"Mad About You" (7 p.m., NBC/Ch. 5) opens its seventh season by breaking down yet another prime-time network barrier. If memory serves, this is the first time that a lead character in a sitcom has spent most of the episode walking around in a state of sexual arousal.
How proud Paul Reiser and the "Mad About You" team must be.In the episode, Ira (John Pankow) convinces Paul (Reiser) to take a Viagra pill - the impotency drug - from a prescription he lied to obtain. Paul resists but - at the urging of his wife, Jamie (Helen Hunt) - he finally takes one.
Which is how he ends up wandering around Manhattan frightening guest star Jerry Seinfeld, drawing plenty of attention to himself and bumping his, um, anatomy up against people.
I am not making this up.
Jamie, meanwhile, is wandering around Manhattan dressed only in a towel after she gets locked out of her health club. But she and Paul eventually reunite in time to, um, take advantage of the Viagra.
While not especially salacious, this episode does demonstrate a certain desperation on the part of Reiser and NBC. This past spring, the network agreed to pay both Reiser and Hunt a million dollars an episode to do another season of "Mad About You" - just in time to see the show's ratings sink behind those of both CBS's "JAG" and ABC's "Home Improvement."
And, of course, it raises the question of what if anything remains out-of-bounds for a broadcast network sitcom that airs at 7 p.m. Apparently, very little.
What makes this particularly interesting is that "Mad About You" airs on KSL-Ch. 5, the same station that refused to air "Stressed Eric" this summer because of its crude and vulgar content. (Which it did indeed contain.)
But in "Stressed Eric," nobody wandered around bumping their, um, anatomy into people.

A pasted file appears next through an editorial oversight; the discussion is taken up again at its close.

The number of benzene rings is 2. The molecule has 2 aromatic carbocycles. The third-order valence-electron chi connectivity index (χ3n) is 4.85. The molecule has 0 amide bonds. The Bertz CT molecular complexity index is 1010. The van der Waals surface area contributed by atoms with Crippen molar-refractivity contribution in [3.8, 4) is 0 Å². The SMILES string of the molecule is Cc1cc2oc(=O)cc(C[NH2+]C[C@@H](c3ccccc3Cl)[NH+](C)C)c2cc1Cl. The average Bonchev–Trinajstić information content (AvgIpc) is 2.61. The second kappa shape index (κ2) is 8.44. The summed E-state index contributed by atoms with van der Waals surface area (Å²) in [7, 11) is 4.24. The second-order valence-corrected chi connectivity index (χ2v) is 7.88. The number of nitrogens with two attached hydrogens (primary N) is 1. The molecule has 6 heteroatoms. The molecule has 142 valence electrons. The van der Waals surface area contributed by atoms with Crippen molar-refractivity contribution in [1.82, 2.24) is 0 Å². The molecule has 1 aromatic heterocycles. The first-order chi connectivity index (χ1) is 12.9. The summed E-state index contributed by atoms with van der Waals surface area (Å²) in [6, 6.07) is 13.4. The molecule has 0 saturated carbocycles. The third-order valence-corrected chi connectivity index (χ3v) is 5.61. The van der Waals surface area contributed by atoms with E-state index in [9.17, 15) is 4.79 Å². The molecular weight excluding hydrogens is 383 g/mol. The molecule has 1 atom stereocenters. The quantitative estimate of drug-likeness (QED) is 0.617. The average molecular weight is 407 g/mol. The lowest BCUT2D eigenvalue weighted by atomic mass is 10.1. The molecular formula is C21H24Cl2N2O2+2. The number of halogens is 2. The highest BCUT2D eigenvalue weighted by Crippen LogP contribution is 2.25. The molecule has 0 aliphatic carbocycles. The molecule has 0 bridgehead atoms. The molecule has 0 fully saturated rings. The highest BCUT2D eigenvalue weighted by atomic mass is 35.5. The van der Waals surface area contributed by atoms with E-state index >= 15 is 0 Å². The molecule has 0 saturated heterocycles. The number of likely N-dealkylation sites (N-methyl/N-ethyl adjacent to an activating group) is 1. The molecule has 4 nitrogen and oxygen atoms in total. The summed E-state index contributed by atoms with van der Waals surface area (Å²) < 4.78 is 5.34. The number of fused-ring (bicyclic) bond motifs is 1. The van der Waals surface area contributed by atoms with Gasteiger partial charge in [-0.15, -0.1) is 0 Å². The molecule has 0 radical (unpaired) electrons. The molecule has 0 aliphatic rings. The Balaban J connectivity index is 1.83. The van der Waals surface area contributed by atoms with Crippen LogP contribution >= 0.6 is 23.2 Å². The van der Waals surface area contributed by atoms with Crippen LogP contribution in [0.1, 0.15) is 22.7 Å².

It was fairly easy to yank a summer series that NBC will never air again. The real test of KSL's commitment to upholding its broadcast standards comes at times like this.
And the viewers are doing the grading on this test.
"NEWSRADIO" STRUGGLES: The NBC sitcom "NewsRadio" has a deep hole to dig itself out of this season. The death of Phil Hartman cost the show dearly - both in terms of the loss of a co-worker and the loss of the one man who could be counted on to deliver a laugh almost anytime he was called upon to do so.
The show tries to deal with his death in its fifth season premiere, which airs Thursday at 8:30 p.m. on Ch. 5. The absence of Hartman's character, pompous newsman Bill McNeal, is explained - Bill suffered a heart attack while sitting at home watching TV.
We see the aftermath of his funeral, at which Dave (Dave Foley) apparently delivered one of the all-time worst eulogies in the history of the world. And we learn that Bill left personal letters for all of his co-workers, to be read in the case of his untimely death. Even former series co-star Khandi Alexander returns.
But the problem is . . . this has to be the single worst episode of "NewsRadio." Ever.
It's not funny, it's just uncomfortable. It's not touching, it's just uncomfortable. And it's very uncomfortable.
If this is what the show is going to be like without Hartman, then perhaps the producers and NBC should have just folded up their tent and moved on.
However, it's probably too early to write the show off. This was an episode that had to be made to provide some sort of closure for the fans. And we won't really be able to tell whether "NewsRadio" is salvageable until the second episode, when Jon Lovitz joins the cast as the new newsman at the station.
Let's just hope that "NewsRadio's" second episode of the season is considerably better than its first.